President-elect Alberto Fernández risks a repeat of the 2001 debt crisis that led to a messy 15-year legal battle with creditors unless he can quickly restructure US$50 billion of bonds.
That’s the warning from Christian Cavanagh, chief investment officer at Buenos Aires-based Delta Asset Management. His Delta Internacional Fund returned 95 percent in dollar terms in the past decade, trouncing 99 percent of peers in the nation’s capital, data compiled by Bloomberg show. Two other Delta portfolios, including his bond fund, rank in the top 10 percent.
While Delta has weathered Argentina’s turmoil better than most, diversifying into Brazil, Chile and China, the firm’s assets have slid to about US$350 million from US$1.3 billion early last year amid a currency sell-off and redemptions. Cavanagh said Delta “almost reached bottom” and that the figure should climb when capital controls are lifted.
His biggest concern is whether the incoming Argentine administration, set to take office December 10, can reach a deal with creditors before a wall of maturities comes due in the second quarter of 2020. If not, the government and bondholders could be in for a long fight.
“If we go into a disorderly default, this will turn much worse and bond-spread action could go much lower,” Cavanagh said in an interview at his downtown office. “In that case, some vulture funds could take positions and you would run into this vicious cycle. Negotiations would become much tougher.”
Just three years after settling with holdout creditors from a record default in 2001, Argentina is again looking like a ripe target for funds that specialise in wringing value out of distressed assets.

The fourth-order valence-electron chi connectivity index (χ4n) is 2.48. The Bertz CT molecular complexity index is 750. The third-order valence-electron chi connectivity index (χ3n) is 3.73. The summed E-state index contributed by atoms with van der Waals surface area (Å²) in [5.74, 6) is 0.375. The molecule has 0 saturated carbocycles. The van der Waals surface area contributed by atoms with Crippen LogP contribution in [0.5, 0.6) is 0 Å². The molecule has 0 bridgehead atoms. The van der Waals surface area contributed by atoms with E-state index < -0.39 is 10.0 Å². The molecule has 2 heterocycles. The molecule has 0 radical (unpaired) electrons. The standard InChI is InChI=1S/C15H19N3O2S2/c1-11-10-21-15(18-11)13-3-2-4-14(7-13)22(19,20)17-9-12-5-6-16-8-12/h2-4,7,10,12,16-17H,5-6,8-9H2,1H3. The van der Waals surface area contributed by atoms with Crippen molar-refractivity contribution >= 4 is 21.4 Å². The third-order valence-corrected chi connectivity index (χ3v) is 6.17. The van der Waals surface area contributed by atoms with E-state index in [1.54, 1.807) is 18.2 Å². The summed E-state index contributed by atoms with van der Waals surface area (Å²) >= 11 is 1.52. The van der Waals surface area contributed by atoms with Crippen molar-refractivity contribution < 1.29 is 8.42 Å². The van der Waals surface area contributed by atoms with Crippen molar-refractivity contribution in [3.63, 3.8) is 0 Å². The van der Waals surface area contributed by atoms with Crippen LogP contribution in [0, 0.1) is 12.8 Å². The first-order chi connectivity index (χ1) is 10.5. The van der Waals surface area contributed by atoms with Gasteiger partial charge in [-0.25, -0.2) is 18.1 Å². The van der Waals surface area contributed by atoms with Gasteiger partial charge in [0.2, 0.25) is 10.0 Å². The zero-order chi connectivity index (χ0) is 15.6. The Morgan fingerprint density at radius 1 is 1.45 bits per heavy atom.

Cavanagh, 47, said he hopes the government and creditors can avoid such a fate but that investors will probably demand more details of the administration’s economic plan before sealing an accord.
Delta Internacional has scaled back what was once an exclusively Argentine bet since 2016. Late last year, Brazil supplanted Argentina as its top wager. Now just 8.8 percent of the fund is in local assets, compared with 52 percent in Brazil, a regional haven amid political upheaval from Chile to Bolivia and Ecuador.
In other funds, Cavanagh said he’s boosted his exposure to Asian assets, Chinese A Shares in particular, on prospects the world’s two largest economies can reach a trade deal. Meantime, he favours Brazilian mid-cap stocks and Argentine equities outside the benchmark S&P Merval Index as well as corporate debt from YPF SA and Vista Oil & Gas Argentina SA, which he says offer attractive yields with a lower risk of default.
Cavanagh said he’s less optimistic on the nation’s banking industry, saying hyperinflation is a legitimate risk if the Fernández administration prints more money fund the deficit. If capital controls aren’t lifted soon, MSCI Inc. could demote Argentina from emerging-market status, he said.
“Today we’re in the middle of this cloud with a lot of risks,” he said. “We need a good administration to help take us out of this mess.”
by Ben Bartenstein & Scott Squires, Bloomberg